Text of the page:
By the time I was twelve weeks into teaching in New Orleans I had lost almost forty pounds, felt like a massively inept individual, and for the first time in my life, considered quitting a job before having another. Some nights, I’d replace dinner with a bottle of red after a fifteen hour day and each and every morning will myself to go to work.
At breakfast, Taylor might turn, twirl-like, hand on her hip, lips pursed and ask, “Ms. Arndt, did you brush your hair today?” Me, smoothing my hair down, would respond, “What’s wrong with it?” To which, Kiana would offer, “Here, girrrrllll you need this,” digging thru her book sack to find a comb. I’d take it as my eyes scanned the tables for possible debauchery and begin to comb what wasn’t even there.
Months earlier, I had a generous salary back in Chicago, lifelong friends, family, and was uneasily comfortable–if that makes any sense. Geographically challenged, I’d get less lost in stretches of street from the northside, across Jackson and Pulaski into the heart of westside to due south of the city. Cultivating professional networks of teachers, leaders, colleagues who I respected and truly loved had taken years. Learning how to teach well had humbled me. While I was never the best teacher, I wasn’t this degree of bad either.
Things were well, eas-ier.
So, of course it would follow that I’d swap logic for adventure, driving 15 hours into a city situated on a swamp. Now, months into my move, I knew little of New Orleans or or myself for that matter. I began to question. Every. Damn, Thing. And felt like crap.
“New Orleans either works for you or against you,” Sally Ann cooed, her smile warm and wide over the crystal ball. “If you weren’t supposed to be here.. well, you wouldn’t be. You’d already be gone, my dear,” her rings a symphony, sing-song of metal across the crystal ball as she spoke.
“That’s how New Orleans works,” she offered matter-of-factly.
The murmur of voices outside the beaded curtain, interrupting my concentration, “Now, what you are doing, the way you are doing it, it’s not sustainable. In no way, shape. Or form. That is why you feel like you are going crazy, because it’s nuts,” She pauses to adjust one of her rings, “Make no mistake. New Orleans wants you to stay… just not in this manner.”
This theme of sustainability–and well, me feeling like an imposter– had come up with colleagues in multiple conversations. We were all working hard. But..you ever become a version of yourself that you don’t recognize? Well, I had become her.
“Here’s the thing though, about you that I can see. You are concerned with this idea of moral obligation. So, when you feel like your moral compass does not align- it’s a struggle.”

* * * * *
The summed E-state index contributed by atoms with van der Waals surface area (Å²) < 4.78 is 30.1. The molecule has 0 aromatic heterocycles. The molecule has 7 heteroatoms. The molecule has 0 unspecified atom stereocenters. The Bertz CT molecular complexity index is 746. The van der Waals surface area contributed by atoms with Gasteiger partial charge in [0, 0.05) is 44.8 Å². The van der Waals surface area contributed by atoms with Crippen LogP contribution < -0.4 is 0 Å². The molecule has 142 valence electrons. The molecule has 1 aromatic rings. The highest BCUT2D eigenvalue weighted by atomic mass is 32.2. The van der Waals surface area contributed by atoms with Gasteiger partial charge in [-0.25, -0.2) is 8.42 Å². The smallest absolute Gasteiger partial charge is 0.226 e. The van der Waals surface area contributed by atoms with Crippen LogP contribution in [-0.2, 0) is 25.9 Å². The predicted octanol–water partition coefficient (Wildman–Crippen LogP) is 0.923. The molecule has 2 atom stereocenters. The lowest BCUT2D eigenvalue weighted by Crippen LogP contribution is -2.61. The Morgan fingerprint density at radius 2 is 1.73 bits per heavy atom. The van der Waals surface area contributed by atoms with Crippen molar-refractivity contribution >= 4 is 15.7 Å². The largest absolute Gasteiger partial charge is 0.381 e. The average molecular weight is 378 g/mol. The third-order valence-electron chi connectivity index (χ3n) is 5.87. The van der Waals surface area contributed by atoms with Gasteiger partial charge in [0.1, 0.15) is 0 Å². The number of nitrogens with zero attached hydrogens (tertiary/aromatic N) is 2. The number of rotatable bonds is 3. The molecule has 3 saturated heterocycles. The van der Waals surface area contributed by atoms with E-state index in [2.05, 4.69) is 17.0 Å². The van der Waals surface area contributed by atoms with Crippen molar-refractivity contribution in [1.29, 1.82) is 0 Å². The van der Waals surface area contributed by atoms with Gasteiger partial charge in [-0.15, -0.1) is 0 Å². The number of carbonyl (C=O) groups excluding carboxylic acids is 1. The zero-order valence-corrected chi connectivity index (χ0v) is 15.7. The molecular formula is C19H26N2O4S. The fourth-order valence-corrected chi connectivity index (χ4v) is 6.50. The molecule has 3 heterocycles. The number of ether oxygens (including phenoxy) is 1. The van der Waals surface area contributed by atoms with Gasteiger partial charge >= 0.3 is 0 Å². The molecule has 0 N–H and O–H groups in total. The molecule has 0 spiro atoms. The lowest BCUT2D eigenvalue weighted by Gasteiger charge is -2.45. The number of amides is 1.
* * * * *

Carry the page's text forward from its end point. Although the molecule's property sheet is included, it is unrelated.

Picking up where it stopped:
I lean away from the table, shaking my wrist, and pinch my eyes with my right hand, the tears collecting in the cradle of my hand. College-lined paper dotted with tears. Carrying around so many of my own worries coupled with my kids needs, so much guilt for leaving dad to care for my mom, this backpack of absolute shit was becoming too damn heavy. What Sally Ann didn’t know, what she COULD NOT know.. is that my students and I had been working through this same question for weeks:
In what ways are people morally obligated to one another?
Teaching Milkweed about orphans during WWII, this question had evolved into different iterations. A top my board for weeks, we had been examining this question through the choices Uri and other characters were making in the book. And now, I was sitting in a dim room, a crystal ball between myself and a complete stranger in the New Orleans Healing Center, she telling me about my reality–and the city I was trying to understand, feeling misunderstood.
“Regardless of all of the crap that is a part of us, it is what makes us, us,” former Criminal District Court Judge Calvin Johnson stated in reference to the beauty and challenges present in New Orleans, “Not in any shape, form or fashion should we get away from it.”
Amen. Trying to deny where you are, who you are, what your struggles adds a layer of shit you just don’t need. Your crap, feelings of failure, uncertainty–those things make you, you. To deny any or all of it, is a shame. An injustice, I would argue.
My mom though, now might disagree. Dad saying months ago, shaking his head, “Your mother will never admit she has Alzheimer’s.”
True, she is losing her mind. But her resolve deny her most dreaded reality usurps the disease. each and every time I am home, she says this:
“Love yourself. Everyone needs to love themselves. If not, who will?
Yes, mom. We all have our own realities. Some of us have to be braver than others-on a more consistent basis. Some of us have learned ways to cope, to address the demands of the day. As an educator, I am morally obligated to give kids what they need to learn about who they are-academically, socially, emotionally. My job may require them to sit through a too-hard test, that is ridiculously timed and long, but I can support this work in a responsive, informed, loving way. Helping each other cultivate the best versions of self, without a crystal ball.